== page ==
Defining Eco Paints – when is ‘eco’ being economical with the truth.
In this day and age, many companies are jumping on the green bandwagon and it seems you can’t move for old and new paint ranges claiming they are suddenly ‘eco’. We believe a line should be drawn between eco and natural products. Many new eco paints, for example, use a minimal VOC (volatile organic compound) acrylic binder, and are called eco because they are water based and have less smell in order to conform to the latest EU regulations; the ‘eco’ part seems to end there. All paint companies have had to conform to the same EU regulations which was developed essentially to help reduce atmospheric pollution from previously higher VOC’s found in paint products, in the main to make them healthier for the end user. Whilst this is a step in the right direction it does not necessarily infer ‘environmentally friendly’ and in our opinion should certainly preclude the term ‘eco’ being used so consistently in paint products. Healthier, yes but eco….?
One increasingly popular variant of is 'Clay paint'. This paint is a distemper where the base pigment used is clay powder rather than chalk. Though clay paints boast their 'natural' credentials, specifiers should be aware of contents that can routinely include polyvinyl acetate ('vinegar ester') and methyl cellulose ('cellulose binder') as well as additives familiar in more common paints.
Mainstream paint companies have had to react more quickly to the stricter EU VOC regulations that came into play in 2010, whereas natural paint companies such as Auro have formulated and marketed products that conform (and more often surpass) the new VOC guidelines and have done so for well over a decade already. Auro paint products have therefore already been tried and tested in the market and no re-formulations have suddenly been required as they have worked successfully for many years, in fact 30 years already for some Auro wall emulsions. Whereas, after a couple of years of the regulations coming in, we are led to believe that a certain amount of unravelling is beginning to happen as some mainstream companies find their initial solutions to the 2010 regulations are not quite living up to required quality standards. One particular big name brand is already on their fourth formulation of gloss paint for instance as initial recipes start to fail.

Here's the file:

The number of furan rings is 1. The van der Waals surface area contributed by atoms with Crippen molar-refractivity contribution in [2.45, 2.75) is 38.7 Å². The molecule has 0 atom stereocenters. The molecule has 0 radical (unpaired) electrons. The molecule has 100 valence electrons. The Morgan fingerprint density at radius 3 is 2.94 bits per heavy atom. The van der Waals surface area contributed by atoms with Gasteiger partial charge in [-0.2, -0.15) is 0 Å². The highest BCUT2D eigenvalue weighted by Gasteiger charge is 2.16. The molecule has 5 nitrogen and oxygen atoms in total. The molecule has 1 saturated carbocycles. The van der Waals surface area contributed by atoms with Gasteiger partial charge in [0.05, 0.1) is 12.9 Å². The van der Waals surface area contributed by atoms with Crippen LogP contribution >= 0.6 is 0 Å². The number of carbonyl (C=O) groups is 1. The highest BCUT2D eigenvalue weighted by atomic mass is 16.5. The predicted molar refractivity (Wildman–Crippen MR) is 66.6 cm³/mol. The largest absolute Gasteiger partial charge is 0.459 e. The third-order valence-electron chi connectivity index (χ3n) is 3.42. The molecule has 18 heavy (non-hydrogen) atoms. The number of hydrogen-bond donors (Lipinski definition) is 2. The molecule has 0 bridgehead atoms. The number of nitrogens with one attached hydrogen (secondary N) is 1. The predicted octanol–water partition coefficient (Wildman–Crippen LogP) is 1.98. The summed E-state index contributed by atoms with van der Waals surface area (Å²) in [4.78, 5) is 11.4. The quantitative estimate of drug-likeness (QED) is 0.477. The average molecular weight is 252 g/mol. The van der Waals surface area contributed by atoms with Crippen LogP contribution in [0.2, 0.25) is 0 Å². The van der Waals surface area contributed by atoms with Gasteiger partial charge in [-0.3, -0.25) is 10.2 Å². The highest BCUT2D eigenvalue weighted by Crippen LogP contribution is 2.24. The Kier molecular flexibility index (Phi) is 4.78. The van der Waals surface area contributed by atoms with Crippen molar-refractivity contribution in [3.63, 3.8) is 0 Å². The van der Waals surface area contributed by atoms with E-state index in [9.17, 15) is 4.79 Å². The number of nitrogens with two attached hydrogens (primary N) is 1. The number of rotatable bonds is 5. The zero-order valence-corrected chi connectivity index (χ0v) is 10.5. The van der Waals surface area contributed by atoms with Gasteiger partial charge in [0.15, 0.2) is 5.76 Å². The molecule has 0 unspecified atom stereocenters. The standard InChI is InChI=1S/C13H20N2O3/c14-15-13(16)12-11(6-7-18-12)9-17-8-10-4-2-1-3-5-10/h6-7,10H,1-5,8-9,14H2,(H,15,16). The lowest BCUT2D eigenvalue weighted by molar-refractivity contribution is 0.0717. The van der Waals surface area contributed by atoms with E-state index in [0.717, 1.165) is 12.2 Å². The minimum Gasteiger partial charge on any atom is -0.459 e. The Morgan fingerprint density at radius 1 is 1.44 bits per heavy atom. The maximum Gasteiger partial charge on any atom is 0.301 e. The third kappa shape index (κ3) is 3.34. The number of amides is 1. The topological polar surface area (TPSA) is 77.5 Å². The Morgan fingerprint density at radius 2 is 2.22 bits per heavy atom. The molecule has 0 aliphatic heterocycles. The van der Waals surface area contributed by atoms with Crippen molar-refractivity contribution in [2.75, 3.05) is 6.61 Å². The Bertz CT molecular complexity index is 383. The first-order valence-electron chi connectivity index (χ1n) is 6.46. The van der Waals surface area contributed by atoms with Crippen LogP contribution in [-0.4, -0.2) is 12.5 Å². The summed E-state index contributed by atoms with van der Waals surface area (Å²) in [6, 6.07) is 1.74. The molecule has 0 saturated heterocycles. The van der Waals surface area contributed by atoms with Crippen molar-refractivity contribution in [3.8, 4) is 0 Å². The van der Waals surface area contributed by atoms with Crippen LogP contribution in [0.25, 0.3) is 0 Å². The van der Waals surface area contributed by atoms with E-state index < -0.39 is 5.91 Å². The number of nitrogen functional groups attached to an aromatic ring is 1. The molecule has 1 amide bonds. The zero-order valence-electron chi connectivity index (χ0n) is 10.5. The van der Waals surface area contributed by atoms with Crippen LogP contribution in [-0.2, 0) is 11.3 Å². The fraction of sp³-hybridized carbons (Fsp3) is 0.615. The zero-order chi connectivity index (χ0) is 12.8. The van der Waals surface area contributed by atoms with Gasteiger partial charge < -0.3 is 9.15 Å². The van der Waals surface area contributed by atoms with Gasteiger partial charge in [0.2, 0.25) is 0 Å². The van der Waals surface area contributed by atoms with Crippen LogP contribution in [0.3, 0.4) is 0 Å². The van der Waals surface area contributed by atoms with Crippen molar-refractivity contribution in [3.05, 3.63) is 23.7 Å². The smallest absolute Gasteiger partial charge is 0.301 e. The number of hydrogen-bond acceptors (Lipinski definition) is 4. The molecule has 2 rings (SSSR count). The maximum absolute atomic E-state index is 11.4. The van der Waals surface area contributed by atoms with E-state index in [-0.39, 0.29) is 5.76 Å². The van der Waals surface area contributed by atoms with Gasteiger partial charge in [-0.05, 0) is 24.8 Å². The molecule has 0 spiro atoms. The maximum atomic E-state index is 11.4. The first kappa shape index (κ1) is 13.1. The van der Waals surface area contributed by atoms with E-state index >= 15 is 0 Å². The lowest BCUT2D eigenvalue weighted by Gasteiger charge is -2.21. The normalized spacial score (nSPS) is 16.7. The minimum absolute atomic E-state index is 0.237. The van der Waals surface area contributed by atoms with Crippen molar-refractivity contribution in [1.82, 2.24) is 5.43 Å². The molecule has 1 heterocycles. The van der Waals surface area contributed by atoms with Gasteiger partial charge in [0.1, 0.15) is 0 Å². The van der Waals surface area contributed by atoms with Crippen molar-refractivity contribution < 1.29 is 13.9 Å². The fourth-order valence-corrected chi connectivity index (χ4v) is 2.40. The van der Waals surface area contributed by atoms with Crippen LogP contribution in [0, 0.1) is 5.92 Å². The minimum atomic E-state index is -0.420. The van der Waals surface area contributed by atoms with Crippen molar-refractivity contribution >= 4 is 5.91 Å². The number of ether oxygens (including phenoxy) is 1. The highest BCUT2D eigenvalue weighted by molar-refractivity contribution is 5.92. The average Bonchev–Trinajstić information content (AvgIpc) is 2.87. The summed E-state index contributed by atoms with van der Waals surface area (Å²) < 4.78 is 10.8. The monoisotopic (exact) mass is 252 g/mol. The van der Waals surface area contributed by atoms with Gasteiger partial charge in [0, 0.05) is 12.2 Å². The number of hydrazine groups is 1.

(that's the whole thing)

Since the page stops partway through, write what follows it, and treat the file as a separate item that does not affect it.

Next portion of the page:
I’d perhaps be more impressed if larger companies such as the Akzo Nobels of this world moved their entire domestic paint production over to their new ‘eco’ solutions, but of course I feel confident in saying they won’t and instead will continue to churn out their more typical petro-chemical paints as the larger part of their businesses. It would be interesting to see the difference in marketing and advertising budgets for some paint company’s Eco Paint ranges against their more widely available standard paint products - how serious are they in trying to make a difference? I haven’t seen Dulux’s Eco Sure ads on the telly, have you? I have a strong sense that in many cases a box ticking exercise is taking place – “we’ve got the eco product in the range, now lets move on to business as usual”.
Similarly, adopting the EU flower Logo on some eco paint does mean that they have met certain eco criteria but we wonder if it is strict enough? We have found that pretty much all paint companies adopting this logo tend to still have a petro-chemical acrylic as the greater part of their binder. The EU flower logo although having very good intentions, should not be taken to infer 'natural' in any way. Again, if these companies adopted the flower logo throughout their products I'd be more impressed and feel happier in the knowledge that they were trying to make a more genuine shift towards climate change, reduced CO2 emissions etc. instead of literally ‘buying into’ a logo.